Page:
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Comment Biggest Hurdle Not Cores (Score 1) 326

I took an intro to ECE class last fall that was basically just a parade of people coming in and talking about the kinds of things that they do as an engineer. One of the speakers talked about how one could have all of these cores, but that coding to take advantage of all of them was such a difficult task that it's hard to find any software that takes advantage of the few cores we're shipping today, let alone a hundred cores or a thousand cores. Apparently he was working on a project - a sort of wrapper? I think he mentioned AI but I don't know if he was just blowing smoke up our ass at that point - to help streamline writing for thousands of cores. I don't know how much truth is in that but I found it interesting, and would love to hear from someone who actually codes these kinds of things.

Comment Re:Okay... (Score 2, Insightful) 443

I'm sure your comment will warrant you a +4 insightful, but I might as well try and get my licks in: nowhere in my post did I say anything about things happening outside of the store's property, and your comments on "entitlement" are, frankly, insulting. Of course I'm not entitled to a profit. Neither is someone entitled to coming into my store and undercutting me after a I've spent the resources of securing a store front, doing the research, examining the item and negotiating a price. This isn't a god damn auction, it's a sale between two parties. You wouldn't go into a new retail store and tell someone that's about to buy a laptop that you've got one right here in your bag that you'll sell for half-price.

As I said in a post farther down, this has nothing to do with what happens outside of the business I'm conducting - I constantly refer people to craigslist or ebay when they don't like the price or I don't have a particular item. I'm not trying to bend the market to my will - I encourage people to do their research. I never hide my intentions: if someone asks, I'm happy to tell them that, yes, that camera I'm buying from you for $20 I'm going to sell for $50, and that here are the ebay listings that I'm finding and, no, I won't pay you the $200 you bought it for. At the end of the day, I'm just a sales peon working in a slightly different environment. I didn't post that intending to start some kind of crusade-against-people-selling-their-crap, just that, "hey, that's sort of frowned upon. Why not put it up on craigslist and not abuse their facilities if you're feeling ripped off?"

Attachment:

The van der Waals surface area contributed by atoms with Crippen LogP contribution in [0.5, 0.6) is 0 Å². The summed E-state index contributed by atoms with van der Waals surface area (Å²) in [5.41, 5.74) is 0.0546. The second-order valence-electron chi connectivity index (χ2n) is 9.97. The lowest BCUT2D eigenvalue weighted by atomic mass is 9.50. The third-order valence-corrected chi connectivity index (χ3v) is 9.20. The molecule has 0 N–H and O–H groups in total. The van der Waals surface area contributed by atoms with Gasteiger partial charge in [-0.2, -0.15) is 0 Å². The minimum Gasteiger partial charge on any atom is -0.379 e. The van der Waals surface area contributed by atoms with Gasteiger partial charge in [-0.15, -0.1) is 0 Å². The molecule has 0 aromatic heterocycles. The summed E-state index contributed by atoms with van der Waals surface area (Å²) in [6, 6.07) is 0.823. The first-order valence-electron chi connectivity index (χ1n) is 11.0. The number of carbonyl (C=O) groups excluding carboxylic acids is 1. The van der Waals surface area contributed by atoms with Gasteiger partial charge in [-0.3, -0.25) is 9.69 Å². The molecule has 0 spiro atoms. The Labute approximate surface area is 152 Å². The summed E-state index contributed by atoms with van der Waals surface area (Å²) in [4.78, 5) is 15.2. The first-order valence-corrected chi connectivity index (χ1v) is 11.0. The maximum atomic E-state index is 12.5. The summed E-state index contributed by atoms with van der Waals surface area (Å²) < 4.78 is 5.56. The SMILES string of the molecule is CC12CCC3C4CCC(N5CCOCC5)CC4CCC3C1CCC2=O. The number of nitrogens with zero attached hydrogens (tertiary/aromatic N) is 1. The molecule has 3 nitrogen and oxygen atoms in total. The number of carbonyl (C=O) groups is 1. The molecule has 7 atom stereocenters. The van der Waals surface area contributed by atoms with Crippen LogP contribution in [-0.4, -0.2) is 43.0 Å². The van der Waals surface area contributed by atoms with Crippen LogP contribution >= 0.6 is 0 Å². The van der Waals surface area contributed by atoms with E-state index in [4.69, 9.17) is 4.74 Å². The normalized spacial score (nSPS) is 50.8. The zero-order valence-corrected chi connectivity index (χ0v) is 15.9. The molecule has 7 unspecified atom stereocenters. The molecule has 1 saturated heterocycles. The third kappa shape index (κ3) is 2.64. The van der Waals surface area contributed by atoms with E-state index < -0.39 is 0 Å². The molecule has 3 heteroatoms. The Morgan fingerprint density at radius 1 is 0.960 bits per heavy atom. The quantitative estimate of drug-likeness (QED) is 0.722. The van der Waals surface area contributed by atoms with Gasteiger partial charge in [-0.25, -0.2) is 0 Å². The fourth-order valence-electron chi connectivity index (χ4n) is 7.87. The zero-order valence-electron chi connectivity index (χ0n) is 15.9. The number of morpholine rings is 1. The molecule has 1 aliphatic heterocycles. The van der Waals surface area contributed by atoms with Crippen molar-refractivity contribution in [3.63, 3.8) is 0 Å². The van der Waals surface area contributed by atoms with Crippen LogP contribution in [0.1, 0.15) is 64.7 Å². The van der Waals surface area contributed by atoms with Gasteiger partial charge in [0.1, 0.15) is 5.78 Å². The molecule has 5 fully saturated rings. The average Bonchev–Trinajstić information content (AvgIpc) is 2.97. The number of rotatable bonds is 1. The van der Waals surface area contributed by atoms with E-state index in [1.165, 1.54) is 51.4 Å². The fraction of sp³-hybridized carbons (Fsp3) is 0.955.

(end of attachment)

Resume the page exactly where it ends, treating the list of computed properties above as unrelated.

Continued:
Here is my other post:

Comment Re:Okay... (Score 1) 443

God no, it's not a career - I'm currently going to school for Mathematics. I understand the situation when it comes to games and, eventually, most media. Video games are a small portion of our business, but a notable one. We have seen traffic in it go down, and we keep having to turn away people wanting to sell games because they require Steam or a monthly subscription. We've completely stopped selling music CDs.

We will change and adapt to other areas of the market. The Gamestop's have nowhere to go.

Comment Re:Okay... (Score 4, Interesting) 443

No offense taken, and the battle of used-store vs. streetcorner/ebay/craigslist vs. new is a difficult and complicated situation. In the end, all anyone wants to do is "get on by" without upsetting people, but all these things seem to be in contention with one another for one thing: your dollar.

I could say how we don't normally set our prices at "just below retail": most of our prices are determined by what we research online (for media this is usually a quick check on Amazon) and we price them as such, unless we're POSITIVE it will sell for more. We've also ran into some competition with Walmart, actually, where they price their brand new blu-rays and some consumer electronics items at or below USED value (which tends to be ~60% retail on average).

As for what we pay, it reflects the risk we're taking on what we buy. A vendor has the ability to get replacements or refunds if there is a significant amount of a defective product; for us, it just goes in the trash. We have to do our research, hold it for a number of weeks to be processed by the police, clean it, maintain it, and then guarantee it - all after buying this thing from someone that decided to use their DVD cases as coasters. Fantastic. $10-$15 for something we're going to turn around and sell for $30 sounds more than fair to me, but I suppose I'm biased.

The issue isn't that people are buying and selling between each other instead of us. It's using our facilities, our store, as a way to find that connection. Go use craigslist or ebay - we refer people there all the time when they don't like what we're willing to pay - but it's akin to us coming and selling our crap in the middle of your store and saying that it's OBVIOUS and INEVITABLE because you're selling everything SO FAR ABOVE market value.

Comment Re:Okay... (Score 0, Flamebait) 443

As someone who works at a second-hand store, this is a very rude thing to do, and I would politely tell you to leave if you continued to do so. Poaching buys is pretty low: while you just want a game, we're fronting all the costs to bring that game to you. Plus, you don't get our 7-day money back guarantee! Likewise, selling things to other people inside the store or just outside will get you asked to leave.

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